Most psychiatrists I know (at least in Maryland) do not violate their patients' confidentiality unless 1) there is an issue of child abuse and this is because state law mandates it be reported, and 2) there is an imminent risk of danger to self or others.  There may be reasons other physicians break confidentiality, for example the mandated reporting of contagious diseases or driving issues with epilepsy, but these do not generally happen in psychiatry.  The thinking behind doctor-patient privilege is that no one would trust a physician if they worried their problems would be repeated.  When I am not sure what to do, I will ask a trusted colleague, but there are clearly times when what is in a patient's best interest is not what's in society's best interest (such as prescribing an expensive medication or ordering an expensive test or revealing information learned in treatment) and I generally feel that my job is to keep my patient's best interest in front of me.  It's hard to be everyone's agent.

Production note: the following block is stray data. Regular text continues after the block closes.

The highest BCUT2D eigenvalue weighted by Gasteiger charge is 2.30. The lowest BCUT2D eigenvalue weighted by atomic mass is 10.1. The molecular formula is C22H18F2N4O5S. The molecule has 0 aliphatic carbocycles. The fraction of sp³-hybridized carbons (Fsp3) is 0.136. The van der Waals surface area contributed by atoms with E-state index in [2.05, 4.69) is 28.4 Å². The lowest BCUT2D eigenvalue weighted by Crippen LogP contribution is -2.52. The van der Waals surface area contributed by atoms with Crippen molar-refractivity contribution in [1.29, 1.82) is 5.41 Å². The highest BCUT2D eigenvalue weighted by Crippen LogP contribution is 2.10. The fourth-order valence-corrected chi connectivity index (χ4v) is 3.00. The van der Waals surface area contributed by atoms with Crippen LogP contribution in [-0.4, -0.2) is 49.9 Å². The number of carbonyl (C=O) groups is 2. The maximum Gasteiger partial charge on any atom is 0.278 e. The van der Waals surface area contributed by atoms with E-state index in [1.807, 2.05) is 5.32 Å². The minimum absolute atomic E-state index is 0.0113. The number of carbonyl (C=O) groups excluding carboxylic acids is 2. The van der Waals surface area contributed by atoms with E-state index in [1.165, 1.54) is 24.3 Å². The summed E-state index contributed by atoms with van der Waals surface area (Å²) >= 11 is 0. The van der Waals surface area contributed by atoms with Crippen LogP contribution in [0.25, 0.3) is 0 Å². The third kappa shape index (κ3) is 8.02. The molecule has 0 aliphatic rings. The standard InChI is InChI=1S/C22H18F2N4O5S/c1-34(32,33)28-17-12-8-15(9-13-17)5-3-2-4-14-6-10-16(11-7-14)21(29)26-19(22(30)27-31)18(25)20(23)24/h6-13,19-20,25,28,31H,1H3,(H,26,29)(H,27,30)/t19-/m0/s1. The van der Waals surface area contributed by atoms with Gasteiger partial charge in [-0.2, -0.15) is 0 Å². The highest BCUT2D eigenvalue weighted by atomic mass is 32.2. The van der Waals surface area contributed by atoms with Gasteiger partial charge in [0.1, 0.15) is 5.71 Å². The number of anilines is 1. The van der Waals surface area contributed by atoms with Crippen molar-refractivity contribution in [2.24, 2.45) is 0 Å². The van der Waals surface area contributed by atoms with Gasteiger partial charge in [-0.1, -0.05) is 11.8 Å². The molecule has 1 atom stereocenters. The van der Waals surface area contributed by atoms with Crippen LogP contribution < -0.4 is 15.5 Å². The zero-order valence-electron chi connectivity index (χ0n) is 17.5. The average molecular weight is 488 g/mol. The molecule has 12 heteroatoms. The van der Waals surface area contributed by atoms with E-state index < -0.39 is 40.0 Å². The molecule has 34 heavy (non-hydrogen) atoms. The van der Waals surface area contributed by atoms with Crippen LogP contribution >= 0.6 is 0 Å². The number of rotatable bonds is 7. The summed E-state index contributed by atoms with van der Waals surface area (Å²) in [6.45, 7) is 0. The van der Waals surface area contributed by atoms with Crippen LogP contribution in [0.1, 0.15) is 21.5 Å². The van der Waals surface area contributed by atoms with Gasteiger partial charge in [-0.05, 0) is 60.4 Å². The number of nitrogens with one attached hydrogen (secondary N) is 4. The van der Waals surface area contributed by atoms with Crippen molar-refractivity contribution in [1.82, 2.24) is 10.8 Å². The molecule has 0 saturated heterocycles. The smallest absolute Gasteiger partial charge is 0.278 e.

For the most part, I don't endorse laws that mandate the reporting of past child abuse against the wishes of the patient (--not that anyone has ever asked me, but hey, it's my blog so you get my opinion) --at least not by psychiatrists as an after-the-fact event. In an Emergency Room with an injured child victim it's a different story and it's hard to imagine that it would ever be in the best interest of the patient to send them home to a violent setting.  For psychiatry, I believe that such laws prevent people with problematic behaviors from getting help, and they prevent victims of abuse from having therapy if they do not want  the scrutiny of the legal system or the turmoil that may bring if family members were involved. If a patient reports an active urge or plan to commit a violent crime,  taking action is generally in that patient's best interest as well as society's and violating confidentiality may be the clear right choice.